29 July 2009

Single-Payer Health Care: Some Reasons to Do It

Health Care
By Hosea W. McAdoo M.D. / The Rag Blog / July 29, 2009

"The Americans will always do the right thing . . . After they've exhausted all the alternatives." -- Winston Churchill


After carefully following all the lies, partial truths, myths and wrong ideas I would like to offer some facts and my interpretation based on fifty years as a physician.

First I will try to list facts so you can judge my recommendations.

Our elected leaders have very little collective knowledge about health care and mainly listen to monied lobbyists rather than constituents.
I strongly encourage calling, emailing and writing your deciders; make them listen, that is your job and theirs in a Democracy. Having said that it does seem that they don’t listen to citizens, only to corporate cash.

The AMA is often cited as a voice for American physicians. Only about 19% of physicians belong to the AMA and many of these are retired or belong for the educational benefits. Most physicians genuinely put patient care first. After twenty four to thirty years of education some payback is fair. With the extreme delaying of gratification, few go into medicine purely for money. Most physicians put in fourteen or more hours a day and most work weekends as well. I say all this because about sixty percent of American physicians back a Single Payer system even though it may decrease their income.

Physicians are tired of caring for people who have had to delay care until a disease is too far gone for inexpensive treatment or a good outcome. They are tired of being hassled by 1300 different insurance companies and being paid late or not at all. They are tired of having long time patients moved to another physician because of a job change. They are tired of having the frustration of seeing someone, maybe for free, but not being able to get additional help the patient needs.

We talk of preventive care. Some recent glib TV ads suggest that medical care is only needed for those who smoke, are over weight or don’t eat right. And anyone else should either not be covered or pay a penalty. This is a fairy tale and spending some time in an ER will promptly reverse this thought. First, accidents can happen to anyone. Infectious diseases are no respecter of the fit or unfit. Type I diabetes, Rheumatoid arthritis, much coronary disease, and hypertension are either chronic conditions not caused by poor diet or it's only one factor. Even if poor fitness was a primary cause, few people live the perfect life and this argument for insurance charges are higher for people who deviate from certain eating standards they should also be higher for football players, race car drivers, divers and those who jog alone at night or have to drive a lot for work.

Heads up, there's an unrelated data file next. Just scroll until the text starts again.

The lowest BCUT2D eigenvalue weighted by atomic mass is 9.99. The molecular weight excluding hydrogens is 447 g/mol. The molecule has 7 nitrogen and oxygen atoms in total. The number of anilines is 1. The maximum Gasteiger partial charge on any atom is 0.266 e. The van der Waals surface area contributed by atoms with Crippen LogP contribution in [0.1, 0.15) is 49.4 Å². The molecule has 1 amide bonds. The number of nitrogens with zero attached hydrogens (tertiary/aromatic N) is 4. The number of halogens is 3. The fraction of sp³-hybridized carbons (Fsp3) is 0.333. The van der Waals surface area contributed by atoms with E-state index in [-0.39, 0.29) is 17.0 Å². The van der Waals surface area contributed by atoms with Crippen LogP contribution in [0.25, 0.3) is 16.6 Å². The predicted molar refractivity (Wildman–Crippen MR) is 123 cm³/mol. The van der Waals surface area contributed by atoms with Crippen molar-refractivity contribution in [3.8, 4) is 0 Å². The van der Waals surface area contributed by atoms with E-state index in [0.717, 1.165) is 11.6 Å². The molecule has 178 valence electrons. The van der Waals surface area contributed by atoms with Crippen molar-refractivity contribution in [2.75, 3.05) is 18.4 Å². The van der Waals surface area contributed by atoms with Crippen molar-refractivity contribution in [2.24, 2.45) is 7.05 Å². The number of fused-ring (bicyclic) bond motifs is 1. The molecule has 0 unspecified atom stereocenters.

In all the bizarre recent babble about health care several words and phrases keep coming up. How about “Socialized Medicine,” “care plan unique to America” or “it costs too much.” This is only because Single Payer is off the congressional table and all the new plans require the insertion of private health insurance between the patient and physician with a 30% commission coming off the top.

Some ads suggest one can only retain choice freedom by remaining with private health insurance. Is that what they mean when they give you a list of providers and tell you to choose one for primary care even if your personal physician is not on the list? Medicare is available from any willing provider.

Socialized medicine is what they have in the UK. There physicians are salaried and the hospitals are owned or contracted by the government. This is similar to our VA and military medical systems and was chosen by President Bush and Vice President Cheney during their administration. This system works in spite of problems and has better overall outcomes than does our private insurance system with 18% of the population left out.

The Single Payer is a system with one insurance company: the government. This is like the Canadian system, our Medicare and Medicaid. While Single Payer is unmentionable in the media and in Washington there is no shortage of howling about cost of the plans under consideration. The Republicans say that a small repeal of the Bush tax cuts on the ultra-wealthy is too much of a burden for them to do for their countrymen even as they are relatively under-taxed . The super-rich already have tax breaks that the average American never sees.